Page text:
A request for comment from Whitmer was not returned.
For her part, Xiong tells the Advance that while she was honored by Whitmer’s endorsement, she’s worked hard to get where she is and has never had anything just handed to her, citing her experience of coming to America at age three after her parents fled war-torn Laos during the Vietnam War and spent seven years in a refugee camp in Thailand.
“I’ve been so fortunate to have had the opportunities that I have had,” said Xiong who said she has gained solid name recognition in the district with literal leg work.
“I ran for [Warren city] clerk last year and lost by just 1,600 votes to the incumbent, but I knocked personally on 4,000 doors last year,” she said. “My team, overall, we knocked on 25,000 doors citywide, and so I have been able to go back to a lot of the people that I spoke to last year during the winter months, and people remember my name.”
But she says Whitmer’s endorsement came to her for more than just name recognition.
“I think having served on the Board of Commissioners in my second term, I’ve had some interaction with her,” she said. “So she [Whitmer] knows my work ethic and I think she’s excited for the possibility of me being in the state Legislature and making sure that we take care of working families. We’ve got very similar values and that aligns very well. I think I am the best person to represent everyone and she’s able to see that too.”
As for Lemmons’ claim that Whitmer’s endorsement opening up a racial divide, Xiong said she believes negativity is not what constituents in the district want.
“At the end of the day, we’re going to have differences, but if we can come together, I think we’re stronger than when we’re divided,” she said. “And so some of the divisiveness and the rhetoric that comes from other candidates or campaigns doesn’t work, because we have to work together in order to get things done for the district.”
Similarly, Whitmer also made an endorsement in the 25th District primary, saying she had no doubt Rutkowski, who serves as the Westland City Council president pro tem, “knows what it takes to lead for her community and … will continue her work for all families in Westland, Wayne, Canton and Dearborn Heights.”
The 25th District in Wayne County includes the cities of Wayne and Westland.
Rutkowski is facing four other Democrats in Tuesday’s primary: Wayne-Westland Community Schools Trustee Melandie Hines, Layla Taha, the program director for U.S. Rep. Rashida Tlaib (D-Detroit), Westland City Council member Peter Herzberg and former Michigan League of Conservation Voters Director of Partnerships Shannon Rochon.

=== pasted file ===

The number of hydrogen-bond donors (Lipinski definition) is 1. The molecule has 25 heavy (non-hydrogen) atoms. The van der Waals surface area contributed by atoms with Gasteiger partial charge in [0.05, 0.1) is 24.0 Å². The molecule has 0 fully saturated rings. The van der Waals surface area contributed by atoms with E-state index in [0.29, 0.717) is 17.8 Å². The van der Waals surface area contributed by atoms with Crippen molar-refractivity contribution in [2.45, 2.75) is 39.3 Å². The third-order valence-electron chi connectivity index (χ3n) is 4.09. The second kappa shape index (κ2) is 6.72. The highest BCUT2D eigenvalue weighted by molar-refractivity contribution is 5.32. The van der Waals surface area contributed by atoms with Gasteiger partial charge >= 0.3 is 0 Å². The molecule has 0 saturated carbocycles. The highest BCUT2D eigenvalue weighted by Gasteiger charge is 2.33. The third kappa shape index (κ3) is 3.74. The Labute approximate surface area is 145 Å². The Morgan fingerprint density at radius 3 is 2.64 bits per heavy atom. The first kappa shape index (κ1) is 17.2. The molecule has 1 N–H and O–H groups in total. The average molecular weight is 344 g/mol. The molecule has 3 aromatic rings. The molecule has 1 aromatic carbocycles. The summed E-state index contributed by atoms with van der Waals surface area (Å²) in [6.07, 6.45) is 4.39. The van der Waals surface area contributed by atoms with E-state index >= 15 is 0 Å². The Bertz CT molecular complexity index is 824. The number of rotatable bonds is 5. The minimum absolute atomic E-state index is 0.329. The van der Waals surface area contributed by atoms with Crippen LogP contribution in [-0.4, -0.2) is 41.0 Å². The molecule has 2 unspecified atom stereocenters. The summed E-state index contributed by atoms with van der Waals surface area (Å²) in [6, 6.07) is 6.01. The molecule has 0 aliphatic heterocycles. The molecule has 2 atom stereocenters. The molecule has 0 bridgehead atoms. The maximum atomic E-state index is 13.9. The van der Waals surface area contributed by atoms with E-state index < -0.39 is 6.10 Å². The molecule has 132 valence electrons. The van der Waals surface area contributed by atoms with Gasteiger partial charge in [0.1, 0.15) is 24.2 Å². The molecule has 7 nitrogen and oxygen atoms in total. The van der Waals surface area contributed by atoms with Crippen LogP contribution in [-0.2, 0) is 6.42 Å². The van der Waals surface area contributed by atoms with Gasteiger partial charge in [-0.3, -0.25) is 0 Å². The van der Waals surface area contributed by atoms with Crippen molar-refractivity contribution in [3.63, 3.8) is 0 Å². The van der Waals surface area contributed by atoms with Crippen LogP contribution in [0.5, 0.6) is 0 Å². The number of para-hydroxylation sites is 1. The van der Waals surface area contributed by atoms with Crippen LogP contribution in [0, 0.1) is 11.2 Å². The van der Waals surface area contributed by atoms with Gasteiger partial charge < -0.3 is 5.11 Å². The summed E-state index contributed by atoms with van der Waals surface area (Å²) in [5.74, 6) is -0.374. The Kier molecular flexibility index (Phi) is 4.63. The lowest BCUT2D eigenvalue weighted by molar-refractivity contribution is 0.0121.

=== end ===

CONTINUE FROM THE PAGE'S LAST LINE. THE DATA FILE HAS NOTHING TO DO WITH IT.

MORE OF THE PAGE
Josh Powell of Westland is the sole Republican running in the district, and thus is expected to automatically advance to the special general election in April.
“I’m thrilled to have the support of a diverse coalition of organizations, leaders and neighbors in this race. I am honored to have the support of labor organizations like the UAW and Michigan Regional Council of Carpenters, other groups like Planned Parenthood, Giffords and Mom’s Demand Action and of course the backing of so many neighbors and elected leaders, including Governor Whitmer. This is such an important race, and we need the best Democratic candidate to advance on Tuesday to keep the seat in the Democratic caucus and continue the momentum in delivering for our community and the people of Michigan,” Rutkowski said in a statement to the Advance.
Lemmons says her endorsement by Whitmer overlooks Hines and Rochon, two other Black candidates in that race he feels are more than qualified.
“And that’s really disappointing in that our Black numbers are down,” he said. “In the Senate, there is not even a Black male senator at all for the first time in my life.”
While that may be true, there is Black representation at the top of state government with Lt. Gov. Garlin Gilchrist and House Speaker Joe Tate (D-Detroit), who are both the first African Americans to hold those positions.
This article is republished from the Michigan Advance under a Creative Commons license. Read the original article.